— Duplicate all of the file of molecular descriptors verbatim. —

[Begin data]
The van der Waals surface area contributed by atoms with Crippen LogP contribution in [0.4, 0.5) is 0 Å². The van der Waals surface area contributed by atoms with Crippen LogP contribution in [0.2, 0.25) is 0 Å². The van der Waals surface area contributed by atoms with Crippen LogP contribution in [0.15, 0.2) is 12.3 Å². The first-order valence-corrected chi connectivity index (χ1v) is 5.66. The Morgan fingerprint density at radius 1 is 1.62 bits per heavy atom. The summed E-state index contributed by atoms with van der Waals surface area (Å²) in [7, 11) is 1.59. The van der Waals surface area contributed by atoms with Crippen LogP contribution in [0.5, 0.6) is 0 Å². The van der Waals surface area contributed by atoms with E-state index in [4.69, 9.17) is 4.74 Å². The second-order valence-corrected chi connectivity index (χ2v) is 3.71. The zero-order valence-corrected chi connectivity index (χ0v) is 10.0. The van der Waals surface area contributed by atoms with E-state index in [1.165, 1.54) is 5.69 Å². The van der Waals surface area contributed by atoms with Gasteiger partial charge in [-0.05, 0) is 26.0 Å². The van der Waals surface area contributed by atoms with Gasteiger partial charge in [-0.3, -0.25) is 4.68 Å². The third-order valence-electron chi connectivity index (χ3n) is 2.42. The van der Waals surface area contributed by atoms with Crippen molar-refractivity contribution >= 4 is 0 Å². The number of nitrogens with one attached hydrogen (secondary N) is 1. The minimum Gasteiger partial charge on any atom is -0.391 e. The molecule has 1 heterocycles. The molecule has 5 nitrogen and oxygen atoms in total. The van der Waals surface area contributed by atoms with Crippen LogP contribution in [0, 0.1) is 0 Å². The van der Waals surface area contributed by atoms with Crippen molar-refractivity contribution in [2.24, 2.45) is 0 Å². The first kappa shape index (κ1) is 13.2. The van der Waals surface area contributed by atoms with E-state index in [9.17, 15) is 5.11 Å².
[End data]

The van der Waals surface area contributed by atoms with Crippen LogP contribution in [0.4, 0.5) is 0 Å². The van der Waals surface area contributed by atoms with Crippen LogP contribution in [0.2, 0.25) is 0 Å². The van der Waals surface area contributed by atoms with Crippen LogP contribution in [0.15, 0.2) is 12.3 Å². The first-order valence-corrected chi connectivity index (χ1v) is 5.66. The Morgan fingerprint density at radius 1 is 1.62 bits per heavy atom. The summed E-state index contributed by atoms with van der Waals surface area (Å²) in [7, 11) is 1.59. The van der Waals surface area contributed by atoms with Crippen LogP contribution in [0.5, 0.6) is 0 Å². The van der Waals surface area contributed by atoms with E-state index in [4.69, 9.17) is 4.74 Å². The second-order valence-corrected chi connectivity index (χ2v) is 3.71. The zero-order valence-corrected chi connectivity index (χ0v) is 10.0. The van der Waals surface area contributed by atoms with E-state index in [1.165, 1.54) is 5.69 Å². The van der Waals surface area contributed by atoms with Gasteiger partial charge in [-0.05, 0) is 26.0 Å². The van der Waals surface area contributed by atoms with Gasteiger partial charge in [-0.3, -0.25) is 4.68 Å². The third-order valence-electron chi connectivity index (χ3n) is 2.42. The van der Waals surface area contributed by atoms with Crippen molar-refractivity contribution >= 4 is 0 Å². The number of nitrogens with one attached hydrogen (secondary N) is 1. The minimum Gasteiger partial charge on any atom is -0.391 e. The molecule has 1 heterocycles. The molecule has 5 nitrogen and oxygen atoms in total. The van der Waals surface area contributed by atoms with Crippen LogP contribution in [0, 0.1) is 0 Å². The van der Waals surface area contributed by atoms with Crippen molar-refractivity contribution in [2.24, 2.45) is 0 Å². The first kappa shape index (κ1) is 13.2. The van der Waals surface area contributed by atoms with E-state index in [9.17, 15) is 5.11 Å².